HHS hears community leaders' ideas on pandemic readiness

Jun 14, 2007 (CIDRAP News) – A hundred leaders from the business, healthcare, faith, and civic communities met with US Department of Health and Human Services (HHS) officials yesterday to discuss how to motivate individuals and families to prepare for an influenza pandemic.

The Pandemic Influenza Leadership Forum in Washington, DC, was linked with an online effort by HHS to engage community leaders in talking about pandemic preparedness. On May 22 the agency launched a pandemic leadership blog, which continues through Jun 27, to stimulate discussions and public feedback. During the leadership forum, HHS employees "live blogged" the event, adding several detailed blog postings describing the presentations and breakout sessions.

HHS Secretary Mike Leavitt, in his address at the meeting, said the goal was to share ideas on how local leaders can promote the importance of personal preparedness, according to a transcript released by HHS.

Personal preparedness "is a message that needs to surround everyone. They need to hear it from their pastors, from their employers, from their physicians, and from everyone in a position of responsibility," Leavitt said. "And they need to keep hearing it. In fact, they need to hear it even more after the news media loses interest."

Despite uncertainty about when a pandemic will strike, Leavitt said, leaders can be sure of two things: "Everything we do before a pandemic will seem alarmist. Everything we do after a pandemic will seem inadequate."

"We need to reach out to everyone with words that inform, but not inflame. We need to encourage everyone to prepare, but not panic," Leavitt said.

At a press conference that followed the forum, Stephanie Marshall, director of pandemic communications for HHS, said the agency would launch two more personal-preparedness promotion efforts in the months ahead. Later this summer officials will release tool kits, tailored to four different sector (business, healthcare, faith, and civic), that leaders can use to teach people more about pandemic flu and what they can do to prepare.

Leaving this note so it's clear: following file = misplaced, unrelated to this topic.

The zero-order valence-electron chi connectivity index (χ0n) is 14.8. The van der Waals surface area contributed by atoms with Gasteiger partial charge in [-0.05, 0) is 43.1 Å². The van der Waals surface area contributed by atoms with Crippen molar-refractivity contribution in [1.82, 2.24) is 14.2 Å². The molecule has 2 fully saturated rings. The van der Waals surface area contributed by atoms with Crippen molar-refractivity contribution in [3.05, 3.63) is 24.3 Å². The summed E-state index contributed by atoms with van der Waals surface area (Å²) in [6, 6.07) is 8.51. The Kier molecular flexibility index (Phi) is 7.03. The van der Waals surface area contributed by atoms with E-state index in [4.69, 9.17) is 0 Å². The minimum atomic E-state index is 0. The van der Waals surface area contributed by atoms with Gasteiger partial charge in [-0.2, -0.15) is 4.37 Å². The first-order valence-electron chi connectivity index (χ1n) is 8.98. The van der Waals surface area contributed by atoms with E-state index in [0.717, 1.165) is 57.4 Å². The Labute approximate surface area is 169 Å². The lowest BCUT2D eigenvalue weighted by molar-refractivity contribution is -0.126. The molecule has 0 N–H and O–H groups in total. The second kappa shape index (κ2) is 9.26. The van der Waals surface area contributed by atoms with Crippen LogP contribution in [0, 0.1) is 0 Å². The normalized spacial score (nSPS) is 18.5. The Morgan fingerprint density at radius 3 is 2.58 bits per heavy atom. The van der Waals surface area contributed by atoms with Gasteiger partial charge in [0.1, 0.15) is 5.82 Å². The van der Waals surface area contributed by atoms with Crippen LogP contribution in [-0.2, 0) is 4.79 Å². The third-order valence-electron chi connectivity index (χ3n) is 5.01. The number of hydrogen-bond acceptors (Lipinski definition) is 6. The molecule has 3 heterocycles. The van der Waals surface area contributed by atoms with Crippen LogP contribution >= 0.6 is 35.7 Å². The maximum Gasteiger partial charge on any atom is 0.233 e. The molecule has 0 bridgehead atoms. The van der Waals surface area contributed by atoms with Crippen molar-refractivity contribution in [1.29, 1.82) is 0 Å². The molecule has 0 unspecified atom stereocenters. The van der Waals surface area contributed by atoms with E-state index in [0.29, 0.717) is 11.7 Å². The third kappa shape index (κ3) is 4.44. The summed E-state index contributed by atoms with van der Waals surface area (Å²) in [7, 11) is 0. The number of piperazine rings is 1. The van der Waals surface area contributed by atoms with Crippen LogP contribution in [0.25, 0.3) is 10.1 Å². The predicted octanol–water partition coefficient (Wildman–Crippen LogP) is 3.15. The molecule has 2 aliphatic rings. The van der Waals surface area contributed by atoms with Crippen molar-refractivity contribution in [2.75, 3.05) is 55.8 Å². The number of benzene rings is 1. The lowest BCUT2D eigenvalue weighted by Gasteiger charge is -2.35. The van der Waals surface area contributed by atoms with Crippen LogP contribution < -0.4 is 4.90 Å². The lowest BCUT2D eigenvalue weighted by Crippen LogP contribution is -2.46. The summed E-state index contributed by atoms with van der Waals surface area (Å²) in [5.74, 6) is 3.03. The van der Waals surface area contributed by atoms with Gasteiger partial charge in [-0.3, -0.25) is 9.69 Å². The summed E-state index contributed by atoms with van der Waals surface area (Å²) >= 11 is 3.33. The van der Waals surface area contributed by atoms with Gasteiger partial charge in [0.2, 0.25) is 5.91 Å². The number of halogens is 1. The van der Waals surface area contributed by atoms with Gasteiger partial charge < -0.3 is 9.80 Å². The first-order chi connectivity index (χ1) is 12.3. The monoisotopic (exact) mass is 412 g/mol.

Marshall told CIDRAP News that the forum yielded ideas that will help HHS tailor the tool kits for each sector. "We received a lot of thoughtful input yesterday," she said.

In the fall, HHS will target 5 to 10 diverse communities for more intensive communication campaigns about personal preparedness, Marshall said. "We certainly would like to include the appropriate representatives from the leadership forum and blog summit in these localized efforts," she added.

John Agwunobi, assistant secretary for health at HHS, said at the press conference that pandemic preparedness experts who share their expertise on the Internet and leaders representing other groups, such as churches, stand ready to help the government promote personal preparedness.

"They [pandemic planning leaders] need to be leveraged by the government and leaders, or at least listened to," he said. "I recognize that the federal government still has a lot to learn about the best way to engage individuals."

Greg Dworkin, MD, who took part in the leadership summit and is one of 13 experts who have led the blog discussions, told reporters he lauds the HHS for offering such an open live and online forum. The sometimes heated blog postings over the past weeks show there are many interested people who want good information from a federal source on individual and family preparedness, said Dworkin, founding editor of the FluWiki Web site and chief of pediatric pulmonology at Danbury Hospital in Danbury, Conn.

The HHS leadership forum helps validate the efforts of the many people who have already heeded pandemic warnings and started preparing their communities, their families, and themselves, he said.

According to an HHS news release yesterday, HHS officials at the meeting urged participants to communicate to their communities that it is critical for everyone to prepare for possible pandemic flu. Participants were urged to encourage people to(1) store extra food and other daily supplies to make it easier to stay home for a prolonged period of time, (2) learn and practice proper hand washing, (3) use safe cough and sneeze techniques to limit the spread of illnesses, and (4) stay home and avoid others during illness.

See also:

May 22 CIDRAP News story "HHS launches blog on pandemic preparedness"

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